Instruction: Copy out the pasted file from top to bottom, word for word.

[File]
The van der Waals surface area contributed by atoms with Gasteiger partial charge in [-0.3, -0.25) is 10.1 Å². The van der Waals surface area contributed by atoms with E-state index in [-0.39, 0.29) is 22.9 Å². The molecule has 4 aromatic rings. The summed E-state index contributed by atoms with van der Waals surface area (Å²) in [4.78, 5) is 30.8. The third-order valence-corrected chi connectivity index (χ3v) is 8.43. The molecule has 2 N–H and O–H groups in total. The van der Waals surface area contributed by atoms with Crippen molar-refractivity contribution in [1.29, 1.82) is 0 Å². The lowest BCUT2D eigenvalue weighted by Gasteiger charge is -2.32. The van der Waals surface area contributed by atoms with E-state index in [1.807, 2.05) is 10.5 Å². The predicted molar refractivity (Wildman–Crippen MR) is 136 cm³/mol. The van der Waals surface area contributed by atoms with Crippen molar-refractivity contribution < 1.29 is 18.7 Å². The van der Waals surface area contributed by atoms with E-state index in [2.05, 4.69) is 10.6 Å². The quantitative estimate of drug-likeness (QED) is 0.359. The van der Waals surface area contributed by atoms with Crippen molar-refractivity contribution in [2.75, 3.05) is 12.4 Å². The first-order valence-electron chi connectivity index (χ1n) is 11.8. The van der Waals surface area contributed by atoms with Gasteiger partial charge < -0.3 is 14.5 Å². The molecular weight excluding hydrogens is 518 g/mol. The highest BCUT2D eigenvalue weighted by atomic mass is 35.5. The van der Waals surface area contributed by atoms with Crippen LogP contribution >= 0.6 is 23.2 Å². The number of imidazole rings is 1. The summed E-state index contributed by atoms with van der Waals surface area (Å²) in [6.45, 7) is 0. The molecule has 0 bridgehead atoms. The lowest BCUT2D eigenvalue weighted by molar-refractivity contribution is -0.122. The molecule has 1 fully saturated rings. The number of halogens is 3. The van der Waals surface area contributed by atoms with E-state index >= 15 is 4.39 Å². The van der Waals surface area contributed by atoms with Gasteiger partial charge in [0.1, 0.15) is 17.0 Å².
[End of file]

The van der Waals surface area contributed by atoms with Gasteiger partial charge in [-0.3, -0.25) is 10.1 Å². The van der Waals surface area contributed by atoms with E-state index in [-0.39, 0.29) is 22.9 Å². The molecule has 4 aromatic rings. The summed E-state index contributed by atoms with van der Waals surface area (Å²) in [4.78, 5) is 30.8. The third-order valence-corrected chi connectivity index (χ3v) is 8.43. The molecule has 2 N–H and O–H groups in total. The van der Waals surface area contributed by atoms with Crippen molar-refractivity contribution in [1.29, 1.82) is 0 Å². The lowest BCUT2D eigenvalue weighted by Gasteiger charge is -2.32. The van der Waals surface area contributed by atoms with E-state index in [1.807, 2.05) is 10.5 Å². The predicted molar refractivity (Wildman–Crippen MR) is 136 cm³/mol. The van der Waals surface area contributed by atoms with Crippen molar-refractivity contribution < 1.29 is 18.7 Å². The van der Waals surface area contributed by atoms with E-state index in [2.05, 4.69) is 10.6 Å². The quantitative estimate of drug-likeness (QED) is 0.359. The van der Waals surface area contributed by atoms with Crippen molar-refractivity contribution in [2.75, 3.05) is 12.4 Å². The first-order valence-electron chi connectivity index (χ1n) is 11.8. The van der Waals surface area contributed by atoms with Gasteiger partial charge < -0.3 is 14.5 Å². The molecular weight excluding hydrogens is 518 g/mol. The highest BCUT2D eigenvalue weighted by atomic mass is 35.5. The van der Waals surface area contributed by atoms with Crippen LogP contribution >= 0.6 is 23.2 Å². The number of imidazole rings is 1. The summed E-state index contributed by atoms with van der Waals surface area (Å²) in [6.45, 7) is 0. The molecule has 0 bridgehead atoms. The lowest BCUT2D eigenvalue weighted by molar-refractivity contribution is -0.122. The molecule has 1 fully saturated rings. The number of halogens is 3. The van der Waals surface area contributed by atoms with E-state index >= 15 is 4.39 Å². The van der Waals surface area contributed by atoms with Gasteiger partial charge in [0.1, 0.15) is 17.0 Å².